Now, on to the topic at hand: bath houses. In Korea, bath houses are everywhere and a family/social event (divded by gender). While in Korea, I would try to go at least once a week to soak in the hot tubs, then jump into the cool tub and back and forth, sending my body's nerves into shock several times a visit. There are also steam rooms, traditional sauna rooms and heat lamps (not tanning lamps, strictly heat). Sometimes after a night of sparkling water and philisophical debate in Daegu, I would stumble into the bath house around 6 or 7am and soak for a bit (hot and cold pools) before gently falling asleep under the heat lamps. When I would wake up a few hours later, I would be flanked on both sides by naked Korean men (no clothes allowed in bath houses) relaxing under the lamps. This is when I knew it was time to go home.

Anyways, I went to a bath house (called Banya in Russian) in Bishkek, Kyrgyzstan, and it was unlike anything I'd seen before. Some of the men wore funny-looking cone-shaped wool hats (and nothing else, of course), others were beating themselves with birch tree branches, complete with leaves (a way to clear the pores apparently), and others still were donning both. Quite the sight to see, but relaxing and enoyable.

Most recently in Bukhara, Uzbekistan, I went to the most incredible Hammom (Uzbek for Bath house) I've ever experienced. Before entering, as I was negotiating the price, the guy told me the place was 6 centuries old. I figured "yeah, right", something he probably says to tourists to jack up the price. However, when we finally agreed on the price ($0.50 more than I wanted to pay, but $4.50 less than the posted price), and I entered, I instantly believed him. The place was something out of a foreign language movie - lighting so poor and steam so thick that one couldn't see across the room. The place was made of old, sand coloured brick, with domed roofs, dark nooks and corners everywhere - the type of place the KGB would've killed someone during the Soviet occupation. The massage was great, albeit a little rough at times (when the guy was standing on my back and pulling up my legs and arms at the same time I must've looked like an acrobat or contortionist). At the end I was given a honey/ginger scrub that felt like fire when I went into the steam room to let the concoction go to work, but it felt great when the cold water was poured over me again.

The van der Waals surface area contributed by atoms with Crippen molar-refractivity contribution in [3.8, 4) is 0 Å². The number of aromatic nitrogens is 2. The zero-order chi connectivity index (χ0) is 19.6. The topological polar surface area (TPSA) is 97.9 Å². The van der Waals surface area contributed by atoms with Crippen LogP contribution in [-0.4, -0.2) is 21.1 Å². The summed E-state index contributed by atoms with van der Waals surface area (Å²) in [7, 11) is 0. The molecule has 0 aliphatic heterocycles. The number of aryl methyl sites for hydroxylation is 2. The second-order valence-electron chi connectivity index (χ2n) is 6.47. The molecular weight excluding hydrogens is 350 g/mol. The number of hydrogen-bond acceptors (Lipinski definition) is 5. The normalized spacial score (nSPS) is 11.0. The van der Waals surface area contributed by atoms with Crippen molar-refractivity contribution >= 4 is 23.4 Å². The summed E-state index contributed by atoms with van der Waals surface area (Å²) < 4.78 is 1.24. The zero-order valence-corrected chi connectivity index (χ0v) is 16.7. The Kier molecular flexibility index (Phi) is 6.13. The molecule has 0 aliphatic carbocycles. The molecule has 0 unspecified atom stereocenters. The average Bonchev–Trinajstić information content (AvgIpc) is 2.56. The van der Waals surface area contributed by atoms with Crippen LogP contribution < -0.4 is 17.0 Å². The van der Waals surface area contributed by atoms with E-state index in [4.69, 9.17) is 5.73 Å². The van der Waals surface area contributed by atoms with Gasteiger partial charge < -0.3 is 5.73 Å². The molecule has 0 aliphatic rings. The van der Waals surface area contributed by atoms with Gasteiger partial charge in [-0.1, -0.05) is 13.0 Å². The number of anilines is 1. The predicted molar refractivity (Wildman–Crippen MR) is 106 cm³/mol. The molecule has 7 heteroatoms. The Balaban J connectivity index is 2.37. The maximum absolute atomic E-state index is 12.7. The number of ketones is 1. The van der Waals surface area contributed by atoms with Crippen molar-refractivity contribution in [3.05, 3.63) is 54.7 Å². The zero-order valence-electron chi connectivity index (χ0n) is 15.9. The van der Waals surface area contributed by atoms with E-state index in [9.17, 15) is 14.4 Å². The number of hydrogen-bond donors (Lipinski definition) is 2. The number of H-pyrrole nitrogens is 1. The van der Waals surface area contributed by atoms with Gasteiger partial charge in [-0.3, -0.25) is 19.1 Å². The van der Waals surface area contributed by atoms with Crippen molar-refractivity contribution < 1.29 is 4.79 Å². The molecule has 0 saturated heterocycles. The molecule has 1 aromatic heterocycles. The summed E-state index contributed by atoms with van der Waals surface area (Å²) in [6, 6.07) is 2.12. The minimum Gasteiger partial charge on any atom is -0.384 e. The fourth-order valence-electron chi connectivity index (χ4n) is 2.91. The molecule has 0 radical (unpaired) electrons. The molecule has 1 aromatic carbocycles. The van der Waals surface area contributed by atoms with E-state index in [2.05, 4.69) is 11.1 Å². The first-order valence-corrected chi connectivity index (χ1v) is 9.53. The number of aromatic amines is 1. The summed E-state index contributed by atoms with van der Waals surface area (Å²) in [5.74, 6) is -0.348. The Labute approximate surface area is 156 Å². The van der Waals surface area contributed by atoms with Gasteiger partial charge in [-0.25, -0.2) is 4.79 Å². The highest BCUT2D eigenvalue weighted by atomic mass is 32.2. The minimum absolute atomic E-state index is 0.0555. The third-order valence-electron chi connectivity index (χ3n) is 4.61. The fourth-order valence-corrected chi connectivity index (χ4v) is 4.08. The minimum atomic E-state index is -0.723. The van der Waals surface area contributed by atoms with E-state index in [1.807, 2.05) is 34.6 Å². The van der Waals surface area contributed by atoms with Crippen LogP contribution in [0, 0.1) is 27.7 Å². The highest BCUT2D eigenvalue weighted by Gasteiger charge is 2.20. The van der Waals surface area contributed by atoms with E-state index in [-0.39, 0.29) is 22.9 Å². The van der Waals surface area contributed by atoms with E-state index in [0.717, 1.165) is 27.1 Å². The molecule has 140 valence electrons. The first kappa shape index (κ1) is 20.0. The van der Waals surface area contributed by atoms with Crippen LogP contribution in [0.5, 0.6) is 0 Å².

The only thing that makes me sad is that I will not be able to experience these when I return to Canada. They are such a great place to relax and unwind, yet in Canada I have the feeling they may be considered "gay" - all those naked men being rubbed down by one anotehr doesn't sit too well with the Canadian pysche. I think this is unfortunate, as I can't think of a better way to spend a few hours in the morning or evening on a day off.

Thursday, May 27, 2010

How one person can make a difference

Today while I was discovering the Temples of Angkor around Siem Reap, Cambodia, I made a detour to the Cambodia Landmine Museum (www.cambodialandminemuseum.org). What I thought was going to be a lesson on landmines, their history, their debilitating effects and ways for clearing them, turned out to be so much more...